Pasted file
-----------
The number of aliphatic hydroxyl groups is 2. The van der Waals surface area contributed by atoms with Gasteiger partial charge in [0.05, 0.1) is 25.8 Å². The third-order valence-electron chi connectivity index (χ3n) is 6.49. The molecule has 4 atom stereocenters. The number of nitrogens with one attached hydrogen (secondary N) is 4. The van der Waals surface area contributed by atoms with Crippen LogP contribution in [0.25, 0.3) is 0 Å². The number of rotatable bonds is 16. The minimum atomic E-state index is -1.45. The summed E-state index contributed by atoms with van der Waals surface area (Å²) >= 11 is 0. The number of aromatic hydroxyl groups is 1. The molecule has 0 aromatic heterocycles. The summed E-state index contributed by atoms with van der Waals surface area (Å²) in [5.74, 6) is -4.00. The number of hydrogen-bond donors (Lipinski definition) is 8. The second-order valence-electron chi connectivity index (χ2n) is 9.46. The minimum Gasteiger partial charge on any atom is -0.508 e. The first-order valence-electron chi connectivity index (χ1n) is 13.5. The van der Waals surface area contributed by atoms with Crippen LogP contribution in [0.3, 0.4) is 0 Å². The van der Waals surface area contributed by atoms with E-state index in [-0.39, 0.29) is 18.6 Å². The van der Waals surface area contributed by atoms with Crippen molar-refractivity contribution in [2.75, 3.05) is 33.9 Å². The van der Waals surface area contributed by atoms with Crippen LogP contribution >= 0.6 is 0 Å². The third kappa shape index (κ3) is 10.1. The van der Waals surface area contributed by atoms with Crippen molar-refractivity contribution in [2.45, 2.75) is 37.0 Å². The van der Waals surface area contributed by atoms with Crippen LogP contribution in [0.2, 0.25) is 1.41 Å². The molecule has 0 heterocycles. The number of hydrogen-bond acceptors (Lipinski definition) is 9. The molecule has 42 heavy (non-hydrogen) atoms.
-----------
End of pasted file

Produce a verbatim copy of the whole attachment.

The number of aliphatic hydroxyl groups is 2. The van der Waals surface area contributed by atoms with Gasteiger partial charge in [0.05, 0.1) is 25.8 Å². The third-order valence-electron chi connectivity index (χ3n) is 6.49. The molecule has 4 atom stereocenters. The number of nitrogens with one attached hydrogen (secondary N) is 4. The van der Waals surface area contributed by atoms with Crippen LogP contribution in [0.25, 0.3) is 0 Å². The number of rotatable bonds is 16. The minimum atomic E-state index is -1.45. The summed E-state index contributed by atoms with van der Waals surface area (Å²) >= 11 is 0. The number of aromatic hydroxyl groups is 1. The molecule has 0 aromatic heterocycles. The summed E-state index contributed by atoms with van der Waals surface area (Å²) in [5.74, 6) is -4.00. The number of hydrogen-bond donors (Lipinski definition) is 8. The second-order valence-electron chi connectivity index (χ2n) is 9.46. The minimum Gasteiger partial charge on any atom is -0.508 e. The first-order valence-electron chi connectivity index (χ1n) is 13.5. The van der Waals surface area contributed by atoms with Crippen LogP contribution in [0.3, 0.4) is 0 Å². The van der Waals surface area contributed by atoms with E-state index in [-0.39, 0.29) is 18.6 Å². The van der Waals surface area contributed by atoms with Crippen molar-refractivity contribution in [2.75, 3.05) is 33.9 Å². The van der Waals surface area contributed by atoms with Crippen LogP contribution >= 0.6 is 0 Å². The third kappa shape index (κ3) is 10.1. The van der Waals surface area contributed by atoms with Crippen molar-refractivity contribution in [2.45, 2.75) is 37.0 Å². The van der Waals surface area contributed by atoms with Crippen LogP contribution in [0.2, 0.25) is 1.41 Å². The molecule has 0 heterocycles. The number of hydrogen-bond acceptors (Lipinski definition) is 9. The molecule has 42 heavy (non-hydrogen) atoms.